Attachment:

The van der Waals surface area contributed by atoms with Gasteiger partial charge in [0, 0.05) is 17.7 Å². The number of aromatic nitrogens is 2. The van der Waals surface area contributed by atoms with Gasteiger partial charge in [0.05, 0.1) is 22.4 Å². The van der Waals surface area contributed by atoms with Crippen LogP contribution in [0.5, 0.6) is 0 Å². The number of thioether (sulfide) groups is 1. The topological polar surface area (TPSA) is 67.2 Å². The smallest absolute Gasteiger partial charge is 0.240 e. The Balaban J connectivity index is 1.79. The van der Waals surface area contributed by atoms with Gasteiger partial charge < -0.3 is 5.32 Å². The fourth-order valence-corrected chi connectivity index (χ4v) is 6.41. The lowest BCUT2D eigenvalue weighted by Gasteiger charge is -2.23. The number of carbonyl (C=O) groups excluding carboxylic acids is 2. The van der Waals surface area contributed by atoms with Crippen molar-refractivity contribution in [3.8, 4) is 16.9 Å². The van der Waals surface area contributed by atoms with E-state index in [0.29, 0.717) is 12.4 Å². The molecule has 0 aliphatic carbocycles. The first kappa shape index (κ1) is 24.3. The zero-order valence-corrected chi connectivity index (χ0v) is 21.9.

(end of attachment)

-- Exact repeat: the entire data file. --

The van der Waals surface area contributed by atoms with Gasteiger partial charge in [0, 0.05) is 17.7 Å². The number of aromatic nitrogens is 2. The van der Waals surface area contributed by atoms with Gasteiger partial charge in [0.05, 0.1) is 22.4 Å². The van der Waals surface area contributed by atoms with Crippen LogP contribution in [0.5, 0.6) is 0 Å². The number of thioether (sulfide) groups is 1. The topological polar surface area (TPSA) is 67.2 Å². The smallest absolute Gasteiger partial charge is 0.240 e. The Balaban J connectivity index is 1.79. The van der Waals surface area contributed by atoms with Gasteiger partial charge < -0.3 is 5.32 Å². The fourth-order valence-corrected chi connectivity index (χ4v) is 6.41. The lowest BCUT2D eigenvalue weighted by Gasteiger charge is -2.23. The number of carbonyl (C=O) groups excluding carboxylic acids is 2. The van der Waals surface area contributed by atoms with Crippen molar-refractivity contribution in [3.8, 4) is 16.9 Å². The van der Waals surface area contributed by atoms with E-state index in [0.29, 0.717) is 12.4 Å². The molecule has 0 aliphatic carbocycles. The first kappa shape index (κ1) is 24.3. The zero-order valence-corrected chi connectivity index (χ0v) is 21.9.